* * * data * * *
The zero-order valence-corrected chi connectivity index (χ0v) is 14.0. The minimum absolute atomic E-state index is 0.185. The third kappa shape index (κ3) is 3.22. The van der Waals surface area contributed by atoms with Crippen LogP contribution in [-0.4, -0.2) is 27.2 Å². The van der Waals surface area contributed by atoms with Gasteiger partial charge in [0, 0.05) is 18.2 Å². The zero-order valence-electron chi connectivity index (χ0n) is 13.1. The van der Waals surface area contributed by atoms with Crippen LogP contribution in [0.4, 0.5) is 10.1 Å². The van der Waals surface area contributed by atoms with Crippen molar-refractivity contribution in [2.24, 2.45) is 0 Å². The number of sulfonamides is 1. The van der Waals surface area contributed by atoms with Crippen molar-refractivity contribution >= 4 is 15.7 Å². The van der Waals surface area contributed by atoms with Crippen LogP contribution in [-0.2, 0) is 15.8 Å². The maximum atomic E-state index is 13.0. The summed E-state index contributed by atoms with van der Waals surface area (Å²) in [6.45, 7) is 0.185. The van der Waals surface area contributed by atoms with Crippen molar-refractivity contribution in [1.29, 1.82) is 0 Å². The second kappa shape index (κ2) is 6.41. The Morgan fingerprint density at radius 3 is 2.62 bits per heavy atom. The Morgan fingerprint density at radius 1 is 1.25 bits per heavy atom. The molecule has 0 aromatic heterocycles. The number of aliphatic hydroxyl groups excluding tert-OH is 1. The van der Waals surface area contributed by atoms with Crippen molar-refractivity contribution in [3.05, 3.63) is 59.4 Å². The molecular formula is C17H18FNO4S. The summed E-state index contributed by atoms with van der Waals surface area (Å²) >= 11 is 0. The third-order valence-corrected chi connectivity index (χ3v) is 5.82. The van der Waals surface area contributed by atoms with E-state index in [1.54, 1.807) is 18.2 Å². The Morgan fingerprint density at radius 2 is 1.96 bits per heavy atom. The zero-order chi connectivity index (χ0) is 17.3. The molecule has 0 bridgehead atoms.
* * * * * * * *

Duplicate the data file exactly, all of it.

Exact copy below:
The zero-order valence-corrected chi connectivity index (χ0v) is 14.0. The minimum absolute atomic E-state index is 0.185. The third kappa shape index (κ3) is 3.22. The van der Waals surface area contributed by atoms with Crippen LogP contribution in [-0.4, -0.2) is 27.2 Å². The van der Waals surface area contributed by atoms with Gasteiger partial charge in [0, 0.05) is 18.2 Å². The zero-order valence-electron chi connectivity index (χ0n) is 13.1. The van der Waals surface area contributed by atoms with Crippen LogP contribution in [0.4, 0.5) is 10.1 Å². The van der Waals surface area contributed by atoms with Crippen molar-refractivity contribution in [2.24, 2.45) is 0 Å². The number of sulfonamides is 1. The van der Waals surface area contributed by atoms with Crippen molar-refractivity contribution >= 4 is 15.7 Å². The van der Waals surface area contributed by atoms with Crippen LogP contribution in [-0.2, 0) is 15.8 Å². The maximum atomic E-state index is 13.0. The summed E-state index contributed by atoms with van der Waals surface area (Å²) in [6.45, 7) is 0.185. The van der Waals surface area contributed by atoms with Crippen molar-refractivity contribution in [1.29, 1.82) is 0 Å². The second kappa shape index (κ2) is 6.41. The Morgan fingerprint density at radius 3 is 2.62 bits per heavy atom. The Morgan fingerprint density at radius 1 is 1.25 bits per heavy atom. The molecule has 0 aromatic heterocycles. The number of aliphatic hydroxyl groups excluding tert-OH is 1. The van der Waals surface area contributed by atoms with Crippen molar-refractivity contribution in [3.05, 3.63) is 59.4 Å². The molecular formula is C17H18FNO4S. The summed E-state index contributed by atoms with van der Waals surface area (Å²) >= 11 is 0. The third-order valence-corrected chi connectivity index (χ3v) is 5.82. The van der Waals surface area contributed by atoms with E-state index in [1.54, 1.807) is 18.2 Å². The Morgan fingerprint density at radius 2 is 1.96 bits per heavy atom. The zero-order chi connectivity index (χ0) is 17.3. The molecule has 0 bridgehead atoms.